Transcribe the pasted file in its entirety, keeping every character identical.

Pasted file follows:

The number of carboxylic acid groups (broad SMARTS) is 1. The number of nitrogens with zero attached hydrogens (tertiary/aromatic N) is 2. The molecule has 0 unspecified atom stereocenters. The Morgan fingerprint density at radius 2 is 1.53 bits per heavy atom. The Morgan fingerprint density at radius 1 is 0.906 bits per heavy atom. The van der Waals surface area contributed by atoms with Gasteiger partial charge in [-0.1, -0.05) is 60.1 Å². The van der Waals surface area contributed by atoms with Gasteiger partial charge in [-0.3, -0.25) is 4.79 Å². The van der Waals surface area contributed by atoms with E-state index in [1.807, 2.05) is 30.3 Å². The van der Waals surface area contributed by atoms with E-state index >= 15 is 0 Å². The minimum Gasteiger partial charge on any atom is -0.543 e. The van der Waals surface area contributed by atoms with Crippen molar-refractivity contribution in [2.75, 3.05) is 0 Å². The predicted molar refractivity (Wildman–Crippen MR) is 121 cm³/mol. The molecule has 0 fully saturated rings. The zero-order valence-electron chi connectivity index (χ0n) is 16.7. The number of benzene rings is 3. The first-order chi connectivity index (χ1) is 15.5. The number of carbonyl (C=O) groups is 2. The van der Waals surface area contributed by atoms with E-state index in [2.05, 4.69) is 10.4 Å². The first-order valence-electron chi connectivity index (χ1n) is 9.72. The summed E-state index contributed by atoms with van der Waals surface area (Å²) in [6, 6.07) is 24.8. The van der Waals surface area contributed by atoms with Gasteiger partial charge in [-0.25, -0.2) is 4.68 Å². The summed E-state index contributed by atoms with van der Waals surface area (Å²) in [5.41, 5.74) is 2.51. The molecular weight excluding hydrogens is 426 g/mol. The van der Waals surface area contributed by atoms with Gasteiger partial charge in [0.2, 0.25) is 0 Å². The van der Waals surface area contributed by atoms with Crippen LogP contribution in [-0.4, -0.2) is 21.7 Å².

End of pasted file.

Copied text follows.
The number of carboxylic acid groups (broad SMARTS) is 1. The number of nitrogens with zero attached hydrogens (tertiary/aromatic N) is 2. The molecule has 0 unspecified atom stereocenters. The Morgan fingerprint density at radius 2 is 1.53 bits per heavy atom. The Morgan fingerprint density at radius 1 is 0.906 bits per heavy atom. The van der Waals surface area contributed by atoms with Gasteiger partial charge in [-0.1, -0.05) is 60.1 Å². The van der Waals surface area contributed by atoms with Gasteiger partial charge in [-0.3, -0.25) is 4.79 Å². The van der Waals surface area contributed by atoms with E-state index in [1.807, 2.05) is 30.3 Å². The van der Waals surface area contributed by atoms with E-state index >= 15 is 0 Å². The minimum Gasteiger partial charge on any atom is -0.543 e. The van der Waals surface area contributed by atoms with Crippen molar-refractivity contribution in [2.75, 3.05) is 0 Å². The predicted molar refractivity (Wildman–Crippen MR) is 121 cm³/mol. The molecule has 0 fully saturated rings. The zero-order valence-electron chi connectivity index (χ0n) is 16.7. The number of benzene rings is 3. The first-order chi connectivity index (χ1) is 15.5. The number of carbonyl (C=O) groups is 2. The van der Waals surface area contributed by atoms with E-state index in [2.05, 4.69) is 10.4 Å². The first-order valence-electron chi connectivity index (χ1n) is 9.72. The summed E-state index contributed by atoms with van der Waals surface area (Å²) in [6, 6.07) is 24.8. The van der Waals surface area contributed by atoms with Gasteiger partial charge in [-0.25, -0.2) is 4.68 Å². The summed E-state index contributed by atoms with van der Waals surface area (Å²) in [5.41, 5.74) is 2.51. The molecular weight excluding hydrogens is 426 g/mol. The van der Waals surface area contributed by atoms with Gasteiger partial charge in [0.2, 0.25) is 0 Å². The van der Waals surface area contributed by atoms with Crippen LogP contribution in [-0.4, -0.2) is 21.7 Å².